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Bad Business: A Decade in Review

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From 2010-2020, Arsenal hierarchy got a lot wrong

Arsenal Announce Departure of CEO Ivan Gazidis Photo by Stuart MacFarlane/Arsenal FC via Getty Images

Checks and balances, incoming and departing, a tale of two sides. If you’re reading this, it’s too late...Arsenal are bad at business. For the sake of this article, I’m going to focus solely on the transfer market and Arsenal’s dealings within it. For more holistic or commercial viewpoint, I highly suggest following @SwissRamble and checking out this thread here.

Before I progress, all transfer numbers are coming from TransferMarkt. I am beginning with 2010/11 season through this most recent January window. Forgive me if I skip out players who failed to feature even semi regularly after their transfer or never appeared at all.

I’ve decided I’ll just look at record arrivals, which have all happened in the last decade instead of season by season. To contrast with record arrivals, I’ve compared our all time record departures. The top 16 for both will serve to show how Arsenal have struggled in the marketplace.

Arsenal’s top 16 record arrivals according to TransferMarkt

Of the 16 players pictured above, only 9 are currently a part of the Arteta setup. Two more, Torreira and Saliba, are still under contract with Arsenal. The other 5 - Ozil, Alexis, Mustafi, Mkhitaryan and Welbeck - Arsenal have either let their contract run down or outright canceled it to lose them on a free. Ozil is the only player of those 5, who even extended their original contract with Arsenal.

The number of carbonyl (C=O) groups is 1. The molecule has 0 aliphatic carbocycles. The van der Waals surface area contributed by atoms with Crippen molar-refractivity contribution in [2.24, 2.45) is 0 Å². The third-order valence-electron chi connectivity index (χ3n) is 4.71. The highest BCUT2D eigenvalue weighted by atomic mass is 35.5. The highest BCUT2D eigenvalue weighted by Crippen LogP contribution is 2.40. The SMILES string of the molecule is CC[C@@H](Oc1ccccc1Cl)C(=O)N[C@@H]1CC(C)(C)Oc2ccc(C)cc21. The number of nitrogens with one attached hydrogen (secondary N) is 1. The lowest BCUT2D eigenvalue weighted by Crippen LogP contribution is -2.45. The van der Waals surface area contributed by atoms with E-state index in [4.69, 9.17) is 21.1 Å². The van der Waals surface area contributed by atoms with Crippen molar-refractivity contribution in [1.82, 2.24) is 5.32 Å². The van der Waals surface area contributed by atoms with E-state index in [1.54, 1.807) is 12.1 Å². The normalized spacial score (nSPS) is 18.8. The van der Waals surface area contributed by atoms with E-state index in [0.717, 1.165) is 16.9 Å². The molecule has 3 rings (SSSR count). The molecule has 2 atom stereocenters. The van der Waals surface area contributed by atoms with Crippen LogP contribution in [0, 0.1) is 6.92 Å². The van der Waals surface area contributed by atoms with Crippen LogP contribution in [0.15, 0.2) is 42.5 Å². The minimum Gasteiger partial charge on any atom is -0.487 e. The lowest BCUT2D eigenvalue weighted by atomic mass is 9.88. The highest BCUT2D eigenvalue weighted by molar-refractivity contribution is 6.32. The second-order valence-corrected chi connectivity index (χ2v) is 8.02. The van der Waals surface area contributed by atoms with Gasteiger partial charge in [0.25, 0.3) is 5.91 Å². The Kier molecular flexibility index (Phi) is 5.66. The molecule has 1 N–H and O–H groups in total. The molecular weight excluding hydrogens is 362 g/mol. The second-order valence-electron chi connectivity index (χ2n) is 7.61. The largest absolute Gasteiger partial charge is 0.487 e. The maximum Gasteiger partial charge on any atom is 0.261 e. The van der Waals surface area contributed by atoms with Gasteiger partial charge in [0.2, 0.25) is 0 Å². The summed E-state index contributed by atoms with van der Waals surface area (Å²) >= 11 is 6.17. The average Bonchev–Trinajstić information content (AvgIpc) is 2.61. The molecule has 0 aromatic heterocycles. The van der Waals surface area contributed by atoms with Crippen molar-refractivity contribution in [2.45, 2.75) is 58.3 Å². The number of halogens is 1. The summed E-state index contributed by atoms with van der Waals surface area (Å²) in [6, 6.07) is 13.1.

Together 47+42.5+41+34+20 = 184.5m of transfer fees outlayed by Arsenal to receive no return. Now, I know what you’re thinking, “but they swapped Alexis for Mkhitaryan!” Sure, which may make us even worse at business, as we twice received no value for Alexis when he departed.

47+42.5+34+20 = 143.5m of transfer fees (removed Alexis’ fee since we had Mkhitaryan and then lost him for free). I refuse to look at it this way, because we did have the ability to sell Alexis for big money and avoid the Mkhitaryan experience altogether.

If Arsenal had even received half of each fee back, we cut our loss to 92.25 million, a much more palatable 9.2m loss/per season on outgoing players. While not great, it is a lot better 18.45m loss/per season.

Immediate Needs to Address: